The Lunar New Year (Tet) brings great joy. That is a common saying among the Vietnamese people. However, for coffee farmers in the Central Highlands region, a good harvest brings joy, which is their Tet.
The joy is not felt only by farmers, but spreads across the country, filling landlords, merchants, lenders, and communities with happiness. Thus, whenever the harvest season comes, people in the coffee industry wish each other a happy new crop, just like they say “Happy New Year” to their friends and families during Tet. Come to think of it, the harvest day is a happy occasion and is a day of gathering, just like Tet. Besides, the harvest season of the darkly colored, bitter beans this year was extended until the holiday approaches, due to the prolonged stormy season, joining the two ceremonies into one.
I pulled over on National Highway 14, looked around, and shouted in surprise. This is it, Nhan Co Commune, Dak Rlap District of Dak Nong Province, the place that led me to the farms of those crops deemed to be the strengths of the Central Highlands, such as coffee, pepper, and cashew, during a production possibility survey 35 years ago. Happiness grew within me as I remembered those trips. All members of my groups said that Vietnam would become a global powerhouse for coffee, pepper and cashews. And their words have long become a reality.
In the late 1980s, the streets were rugged, with some motorcycles running around from time to time, emitting black smoke, while the farms were just being set up, if not devastated. National Highway 14 was ravaged by fleets of trucks overloaded by crops traveling downhill, or groups of REO cargo trucks carrying wood heading south. Even the population was sparse, mostly emigrated from central and northwest provinces, with scarcely any tourists.
Perhaps thanks to my curiosity, fueled by habits formed by my career, I struck up a conversation with my fellow passengers in a vehicle filled with just harvested coffee beans and got to learn about Toan, the largest business in the area.
Located deep in the valley is a monumental coffee processing and production facility, called Toan Hang. Many enterprises producing and purchasing agricultural products in Central Highlands provinces combine the names of the company owners, who usually are a couple, into one, and use it to set up a business. This is also for the convenience of farmers, as the company owners often work with local farmers and merchants from morning until late at night. Gradually, they get used to being called by names and then make it their brand name. It may be a good thing, as the reputation of an individual is associated with the brand he set up.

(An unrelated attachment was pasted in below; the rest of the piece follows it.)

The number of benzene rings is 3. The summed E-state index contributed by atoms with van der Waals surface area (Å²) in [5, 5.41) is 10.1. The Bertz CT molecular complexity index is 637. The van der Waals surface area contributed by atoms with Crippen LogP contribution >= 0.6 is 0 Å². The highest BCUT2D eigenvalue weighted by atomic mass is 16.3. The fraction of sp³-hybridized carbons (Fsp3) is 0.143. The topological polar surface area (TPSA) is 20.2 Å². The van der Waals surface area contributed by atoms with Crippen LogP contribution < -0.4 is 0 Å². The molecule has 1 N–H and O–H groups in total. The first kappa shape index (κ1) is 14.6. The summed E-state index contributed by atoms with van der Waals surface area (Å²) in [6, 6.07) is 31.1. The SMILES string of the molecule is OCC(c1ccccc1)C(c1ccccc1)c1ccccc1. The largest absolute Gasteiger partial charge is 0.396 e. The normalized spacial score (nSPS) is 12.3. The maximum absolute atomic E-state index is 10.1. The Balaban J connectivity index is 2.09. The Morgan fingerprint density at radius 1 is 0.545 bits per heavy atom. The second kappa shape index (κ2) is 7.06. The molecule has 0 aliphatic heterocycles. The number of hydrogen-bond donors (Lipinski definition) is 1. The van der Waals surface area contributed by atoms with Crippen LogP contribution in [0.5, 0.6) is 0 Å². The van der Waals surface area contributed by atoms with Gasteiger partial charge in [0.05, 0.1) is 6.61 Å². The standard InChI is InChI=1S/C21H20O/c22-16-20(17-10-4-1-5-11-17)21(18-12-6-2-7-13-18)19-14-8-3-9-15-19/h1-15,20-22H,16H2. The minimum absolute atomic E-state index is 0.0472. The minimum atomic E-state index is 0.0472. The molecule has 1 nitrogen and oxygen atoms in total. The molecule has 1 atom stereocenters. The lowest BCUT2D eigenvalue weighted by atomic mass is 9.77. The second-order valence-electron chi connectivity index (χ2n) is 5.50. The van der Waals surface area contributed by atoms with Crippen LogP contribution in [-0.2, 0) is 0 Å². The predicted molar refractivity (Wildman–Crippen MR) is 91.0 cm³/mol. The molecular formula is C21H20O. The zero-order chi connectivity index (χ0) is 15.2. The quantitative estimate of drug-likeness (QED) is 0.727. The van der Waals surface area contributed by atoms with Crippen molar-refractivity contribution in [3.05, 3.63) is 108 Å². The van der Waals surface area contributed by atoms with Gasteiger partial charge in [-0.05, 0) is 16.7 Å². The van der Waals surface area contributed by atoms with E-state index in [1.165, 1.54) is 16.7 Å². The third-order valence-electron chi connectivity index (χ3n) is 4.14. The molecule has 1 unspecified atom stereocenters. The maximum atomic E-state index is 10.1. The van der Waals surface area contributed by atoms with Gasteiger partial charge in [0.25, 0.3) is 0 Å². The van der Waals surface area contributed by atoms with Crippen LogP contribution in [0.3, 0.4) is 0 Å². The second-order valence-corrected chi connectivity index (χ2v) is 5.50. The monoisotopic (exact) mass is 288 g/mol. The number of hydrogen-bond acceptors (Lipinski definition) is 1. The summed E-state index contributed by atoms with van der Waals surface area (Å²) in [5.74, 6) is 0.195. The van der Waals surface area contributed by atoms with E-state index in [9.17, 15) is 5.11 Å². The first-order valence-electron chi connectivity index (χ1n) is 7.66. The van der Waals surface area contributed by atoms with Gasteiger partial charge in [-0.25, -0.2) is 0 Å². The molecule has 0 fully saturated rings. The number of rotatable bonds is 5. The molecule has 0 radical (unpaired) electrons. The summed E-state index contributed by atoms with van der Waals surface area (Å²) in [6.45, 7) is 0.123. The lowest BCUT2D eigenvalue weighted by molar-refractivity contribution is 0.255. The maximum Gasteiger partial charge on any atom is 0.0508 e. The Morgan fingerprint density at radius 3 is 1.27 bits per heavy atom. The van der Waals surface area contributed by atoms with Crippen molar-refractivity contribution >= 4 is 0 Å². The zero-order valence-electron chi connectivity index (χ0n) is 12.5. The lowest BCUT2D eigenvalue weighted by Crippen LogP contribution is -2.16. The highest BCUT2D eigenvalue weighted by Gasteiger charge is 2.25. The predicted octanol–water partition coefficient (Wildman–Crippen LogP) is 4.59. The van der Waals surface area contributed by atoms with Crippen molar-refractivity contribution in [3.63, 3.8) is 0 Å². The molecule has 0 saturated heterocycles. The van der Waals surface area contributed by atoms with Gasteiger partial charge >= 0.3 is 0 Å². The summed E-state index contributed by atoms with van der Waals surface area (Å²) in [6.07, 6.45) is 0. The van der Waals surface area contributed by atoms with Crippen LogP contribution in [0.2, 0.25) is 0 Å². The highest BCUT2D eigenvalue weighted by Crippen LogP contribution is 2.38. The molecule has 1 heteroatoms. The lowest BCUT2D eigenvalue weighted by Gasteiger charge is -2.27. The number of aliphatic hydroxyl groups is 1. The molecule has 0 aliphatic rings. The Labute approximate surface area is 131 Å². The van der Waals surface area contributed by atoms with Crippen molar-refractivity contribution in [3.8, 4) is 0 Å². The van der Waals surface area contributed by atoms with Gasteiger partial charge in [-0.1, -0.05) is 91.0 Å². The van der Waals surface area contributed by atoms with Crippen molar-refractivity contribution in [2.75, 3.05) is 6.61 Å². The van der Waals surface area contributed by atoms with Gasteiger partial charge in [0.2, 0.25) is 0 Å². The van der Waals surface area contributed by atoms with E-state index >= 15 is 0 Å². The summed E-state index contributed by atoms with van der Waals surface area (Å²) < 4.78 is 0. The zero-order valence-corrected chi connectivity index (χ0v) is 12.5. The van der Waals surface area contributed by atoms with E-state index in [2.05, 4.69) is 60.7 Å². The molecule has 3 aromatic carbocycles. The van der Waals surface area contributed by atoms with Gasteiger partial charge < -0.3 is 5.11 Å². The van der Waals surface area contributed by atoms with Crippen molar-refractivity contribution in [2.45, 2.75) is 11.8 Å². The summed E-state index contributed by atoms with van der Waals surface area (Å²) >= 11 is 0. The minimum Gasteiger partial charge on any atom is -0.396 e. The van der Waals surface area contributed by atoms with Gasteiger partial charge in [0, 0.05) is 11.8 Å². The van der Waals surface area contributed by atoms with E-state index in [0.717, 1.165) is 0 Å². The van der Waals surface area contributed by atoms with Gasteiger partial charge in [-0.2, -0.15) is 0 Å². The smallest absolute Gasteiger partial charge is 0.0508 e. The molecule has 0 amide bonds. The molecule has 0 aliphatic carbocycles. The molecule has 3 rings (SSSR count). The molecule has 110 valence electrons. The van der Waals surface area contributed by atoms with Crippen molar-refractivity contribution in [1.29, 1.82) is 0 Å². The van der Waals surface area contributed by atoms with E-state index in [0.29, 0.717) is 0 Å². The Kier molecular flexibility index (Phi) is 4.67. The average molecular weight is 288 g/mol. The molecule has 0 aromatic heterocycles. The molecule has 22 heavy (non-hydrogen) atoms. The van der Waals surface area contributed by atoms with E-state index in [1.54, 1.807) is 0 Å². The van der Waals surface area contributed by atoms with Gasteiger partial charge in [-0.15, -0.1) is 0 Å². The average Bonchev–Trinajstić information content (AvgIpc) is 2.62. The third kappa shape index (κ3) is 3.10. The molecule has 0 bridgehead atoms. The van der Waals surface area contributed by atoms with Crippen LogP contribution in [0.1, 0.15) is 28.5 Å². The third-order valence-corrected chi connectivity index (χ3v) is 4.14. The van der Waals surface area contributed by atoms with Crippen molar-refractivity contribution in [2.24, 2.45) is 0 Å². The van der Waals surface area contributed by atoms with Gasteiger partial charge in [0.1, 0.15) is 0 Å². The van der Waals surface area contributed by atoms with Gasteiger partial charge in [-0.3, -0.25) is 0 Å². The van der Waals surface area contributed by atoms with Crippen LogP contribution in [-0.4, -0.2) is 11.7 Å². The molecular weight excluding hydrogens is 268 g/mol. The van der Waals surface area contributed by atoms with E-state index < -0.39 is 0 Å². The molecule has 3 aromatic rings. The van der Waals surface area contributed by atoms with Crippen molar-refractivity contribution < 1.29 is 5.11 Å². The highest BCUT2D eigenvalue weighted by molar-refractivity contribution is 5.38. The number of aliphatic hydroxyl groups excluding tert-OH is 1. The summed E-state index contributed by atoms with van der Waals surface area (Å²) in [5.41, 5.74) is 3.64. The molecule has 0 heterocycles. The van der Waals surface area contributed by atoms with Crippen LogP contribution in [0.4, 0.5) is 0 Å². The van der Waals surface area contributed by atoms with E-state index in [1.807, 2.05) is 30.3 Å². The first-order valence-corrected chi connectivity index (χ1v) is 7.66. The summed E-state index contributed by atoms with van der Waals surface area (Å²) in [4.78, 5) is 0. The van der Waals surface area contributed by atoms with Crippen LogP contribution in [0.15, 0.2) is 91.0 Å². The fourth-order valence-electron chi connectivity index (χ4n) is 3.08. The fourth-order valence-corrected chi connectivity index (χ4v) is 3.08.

It has been decades since the last time we met, but Truong Cong Toan’s thin figure and the accent of a son of the central province of Quang Tri are still fresh in my mind. He is a friend and a colleague of mine in a state-owned import and export company I used to work at over a decade ago.
There was a time when the prices of coffee and cashew plunged to as much as a bag of vegetables, at around VND4,000. Many of my coworkers and Toan had to leave state-run enterprises due to low salaries and heavy dependency on the government. Then Toan and his wife established their careers in Nhan Co Commune.
“After I quit, I lived and set up my firm here. I keep farming and selling crops, as I have some experience in this field. It has been 17 years. Back then, it was hard to export coffee, as the price remained low from the late 90s until I built farms and stores here,” Toan said.
Come to think of it, the couple was very brave. At that time, the area was devastated, with deserted forests and few houses. But it turns out to have had rich soil. Seeing that, people flocked to the area and set up businesses there, surrounding Toan Hang enterprise and bringing prosperity to the region in just under 20 years.
But in less than 20 years, seeing good land and good people, Toan Hang invited relatives and friends to come and set up businesses, surrounding Toan Hang’s factory as a support, not only for the business itself but also for the company and the common prosperity of the region.
Nhan Co used to be a poor commune without anyone to pay attention to it. Now, Toan Hang alone can buy some 20,000 to 30,000 tons of coffee every year from local residents. Besides, Dak Nong was a new province, separating from Dak Lak in early 2004. Most enterprises established there were small- and medium-sized. However, the province grew strong, with 333,000 tons of coffee produced in 2021, the third largest coffee producer nationwide.
Doing business in the coffee industry is completely different from any other industry, with the market strongly affected by volatile prices. Some people could earn a few billion Vietnamese dong overnight, while others may lose a huge amount of money overnight.
Toan’s dedication and patience have created a strong foothold for his enterprise in the local and global agricultural markets. He does not put off payments with merchants, and he shares his knowledge of fertilizers, harvest methods, and market information with farmers. Meanwhile, he advises them to not harvest crops prematurely, to maintain the quality of coffee beans and their reputations.
Not far from the company boasts his coffee farm. He said he would use the coffee harvested this season and the next to produce specialty coffee and participate in the One Commune-One Product program. Taking a sip of Toan Hang-branded coffee, I shared the joy of the harvest season and the Tet holiday with Toan.
At his farm, a flock of birds chirped near ripe, red coffee trees. It looked like they were boasting about having eaten the best beans in the farm. Similar to man, animals choose good land to reside in and thrive.